Regardless of which method is best for you, three central elements are constant in an examination of conscience: first, sit down (perhaps in front of an icon) and relax—recall that you are in the presence of God; second, be honest with yourself: what have you done or failed to do; third, decide how you will improve. Be realistic in your resolve. Our weaknesses need to be addressed with a plan of honesty, and patience.

The examination of conscience is how we stay aware of our way of being in life. But what if my questioning shows me that I am lost? What if I have done something terrible—something that contravenes the love of God? We have God’s gift of the Spirit to us and the Church, the Body of Christ. To get back on the road of Christ, as it were, we have the help of the sacrament of reconciliation (confession).

The sacrament lets us re-establish our compass, to continue this analogy, so that we are stronger and more committed to living God’s Love, and the best preparation for this sacrament is a regular examination of conscience. Reconciliation is there for us whenever we want advice, support, or encouragement on our life’s journey, not just when we feel we have committed a serious sin. It is a sacrament of healing, not punishment.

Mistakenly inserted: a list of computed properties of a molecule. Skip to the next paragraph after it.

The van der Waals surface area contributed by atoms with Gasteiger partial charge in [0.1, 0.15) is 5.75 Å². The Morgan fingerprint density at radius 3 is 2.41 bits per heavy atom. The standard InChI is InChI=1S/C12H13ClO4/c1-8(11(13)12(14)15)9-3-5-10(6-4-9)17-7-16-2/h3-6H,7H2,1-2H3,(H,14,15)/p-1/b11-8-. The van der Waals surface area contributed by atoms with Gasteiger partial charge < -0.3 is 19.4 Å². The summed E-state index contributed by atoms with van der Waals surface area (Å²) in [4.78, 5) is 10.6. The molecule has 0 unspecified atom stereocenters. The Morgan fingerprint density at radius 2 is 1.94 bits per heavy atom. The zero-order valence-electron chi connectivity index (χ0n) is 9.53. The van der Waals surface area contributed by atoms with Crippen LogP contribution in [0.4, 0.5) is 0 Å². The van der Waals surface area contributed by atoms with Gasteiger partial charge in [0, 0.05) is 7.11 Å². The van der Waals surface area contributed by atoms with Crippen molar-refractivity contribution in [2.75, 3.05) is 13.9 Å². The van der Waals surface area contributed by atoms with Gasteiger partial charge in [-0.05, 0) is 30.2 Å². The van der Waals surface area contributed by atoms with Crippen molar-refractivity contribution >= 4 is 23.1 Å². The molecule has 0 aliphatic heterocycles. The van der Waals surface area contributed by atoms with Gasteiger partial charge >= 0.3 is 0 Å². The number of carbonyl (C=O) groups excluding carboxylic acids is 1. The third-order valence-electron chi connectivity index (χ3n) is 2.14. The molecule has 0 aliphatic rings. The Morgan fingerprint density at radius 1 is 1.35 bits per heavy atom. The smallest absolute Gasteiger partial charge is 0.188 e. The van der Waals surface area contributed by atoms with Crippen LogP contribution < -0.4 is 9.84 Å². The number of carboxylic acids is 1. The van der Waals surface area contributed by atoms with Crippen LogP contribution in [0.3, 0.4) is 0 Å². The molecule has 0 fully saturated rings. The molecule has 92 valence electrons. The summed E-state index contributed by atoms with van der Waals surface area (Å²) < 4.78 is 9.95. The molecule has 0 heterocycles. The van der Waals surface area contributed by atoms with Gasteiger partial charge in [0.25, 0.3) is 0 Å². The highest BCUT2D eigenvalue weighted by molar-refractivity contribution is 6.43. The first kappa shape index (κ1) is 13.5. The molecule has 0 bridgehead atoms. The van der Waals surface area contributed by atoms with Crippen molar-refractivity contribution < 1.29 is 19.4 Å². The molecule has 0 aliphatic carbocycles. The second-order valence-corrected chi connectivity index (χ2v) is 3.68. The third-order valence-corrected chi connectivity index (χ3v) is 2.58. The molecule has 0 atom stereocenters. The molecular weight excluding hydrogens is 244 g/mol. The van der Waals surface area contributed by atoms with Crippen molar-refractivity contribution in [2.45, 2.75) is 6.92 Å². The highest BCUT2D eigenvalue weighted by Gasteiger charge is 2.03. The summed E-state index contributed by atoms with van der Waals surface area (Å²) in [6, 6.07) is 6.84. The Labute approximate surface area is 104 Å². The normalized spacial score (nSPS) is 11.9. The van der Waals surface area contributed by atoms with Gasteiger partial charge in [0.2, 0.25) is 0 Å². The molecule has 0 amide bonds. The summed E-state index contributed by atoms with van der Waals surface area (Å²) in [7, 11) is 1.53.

What is the essence of a “good confession”? Honesty and a desire to be healed by the Spirit’s presence in me. We know the formula for confession from our childhood: . Stumbling, falling, getting lost is expected on a life-long trip. But we have God’s grace and the embrace of our Church to keep us going on the adventure.

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Discover Ukraine: in the heart of Waterloo Region

Saturday, September 24th come and DISCOVER UKRAINE in the heart of Waterloo Region!

Saturday marks 7 months of attempted annihilation of Ukraine, by russia, one of the largest military powers in the world.

Ukraine continues to stand, despite russia’s relentless targeting of hospitals, schools, playgrounds and homes.  

Ukraine defends democracy, freedom, international law, human decency.

Ukraine’s courage and resilience has astonished the world.

Ukraine stands for the values Canada holds dear. 

Come, pick up a passport and catch a glimpse of the sounds, sights, and tastes of the land of sunflowers: See the skill of “vyshytia”, the intricacy of “pysanky”, learn about Ukraine’s World Heritage sites, sample a UNESCO protected cultural tradition—borsch—while watching how pyrohy/varennyky are made. Hear the music played on instruments of Ukraine. You might want to get your face painted or have a tour of Ukrainian iconograpy! See the work of local Ukrainian artists and be sure to buy a chance to win an original sunflower painting by KW artist Pat Kalyn! 


Hungry? Lunch and supper (limited) sittings ($5.)!

We, the local Ukrainian-Catholic community of KW, are grateful for your support, as we strive to support the people of Ukraine.

Slava Ukraini! Heroyam Slava!   

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When we recognize evil DO CRY OUT TO GOD!

Tell me, please, how I might deal with negative thoughts (hate, despair, feeling helpless) triggered by Russia’s war on Ukraine?